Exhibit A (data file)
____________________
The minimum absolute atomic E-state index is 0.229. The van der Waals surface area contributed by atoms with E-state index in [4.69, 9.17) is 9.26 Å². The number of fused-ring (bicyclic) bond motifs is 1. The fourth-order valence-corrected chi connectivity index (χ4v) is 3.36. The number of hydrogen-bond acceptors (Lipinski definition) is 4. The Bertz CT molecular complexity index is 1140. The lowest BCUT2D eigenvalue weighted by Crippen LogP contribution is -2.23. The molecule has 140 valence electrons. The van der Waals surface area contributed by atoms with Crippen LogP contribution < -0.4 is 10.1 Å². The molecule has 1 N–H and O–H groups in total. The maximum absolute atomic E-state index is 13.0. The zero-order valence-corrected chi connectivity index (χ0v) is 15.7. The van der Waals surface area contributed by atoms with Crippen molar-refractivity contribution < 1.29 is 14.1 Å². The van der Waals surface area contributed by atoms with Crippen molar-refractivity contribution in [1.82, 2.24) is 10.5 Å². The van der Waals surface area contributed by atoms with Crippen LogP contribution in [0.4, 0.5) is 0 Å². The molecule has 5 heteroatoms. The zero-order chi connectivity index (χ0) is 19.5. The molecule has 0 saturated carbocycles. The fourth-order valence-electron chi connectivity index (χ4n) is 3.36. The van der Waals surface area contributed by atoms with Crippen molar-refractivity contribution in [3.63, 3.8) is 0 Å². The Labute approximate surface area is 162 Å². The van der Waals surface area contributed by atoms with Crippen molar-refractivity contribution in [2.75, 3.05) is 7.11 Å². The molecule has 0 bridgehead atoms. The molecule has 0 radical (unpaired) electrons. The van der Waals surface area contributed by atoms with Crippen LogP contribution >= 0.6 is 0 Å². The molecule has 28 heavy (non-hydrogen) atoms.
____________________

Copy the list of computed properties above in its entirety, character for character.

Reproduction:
The minimum absolute atomic E-state index is 0.229. The van der Waals surface area contributed by atoms with E-state index in [4.69, 9.17) is 9.26 Å². The number of fused-ring (bicyclic) bond motifs is 1. The fourth-order valence-corrected chi connectivity index (χ4v) is 3.36. The number of hydrogen-bond acceptors (Lipinski definition) is 4. The Bertz CT molecular complexity index is 1140. The lowest BCUT2D eigenvalue weighted by Crippen LogP contribution is -2.23. The molecule has 140 valence electrons. The van der Waals surface area contributed by atoms with Crippen LogP contribution < -0.4 is 10.1 Å². The molecule has 1 N–H and O–H groups in total. The maximum absolute atomic E-state index is 13.0. The zero-order valence-corrected chi connectivity index (χ0v) is 15.7. The van der Waals surface area contributed by atoms with Crippen molar-refractivity contribution < 1.29 is 14.1 Å². The van der Waals surface area contributed by atoms with Crippen molar-refractivity contribution in [1.82, 2.24) is 10.5 Å². The van der Waals surface area contributed by atoms with Crippen LogP contribution in [0.4, 0.5) is 0 Å². The molecule has 5 heteroatoms. The zero-order chi connectivity index (χ0) is 19.5. The molecule has 0 saturated carbocycles. The fourth-order valence-electron chi connectivity index (χ4n) is 3.36. The van der Waals surface area contributed by atoms with Crippen molar-refractivity contribution in [3.63, 3.8) is 0 Å². The Labute approximate surface area is 162 Å². The van der Waals surface area contributed by atoms with Crippen molar-refractivity contribution in [2.75, 3.05) is 7.11 Å². The molecule has 0 bridgehead atoms. The molecule has 0 radical (unpaired) electrons. The van der Waals surface area contributed by atoms with Crippen LogP contribution >= 0.6 is 0 Å². The molecule has 28 heavy (non-hydrogen) atoms.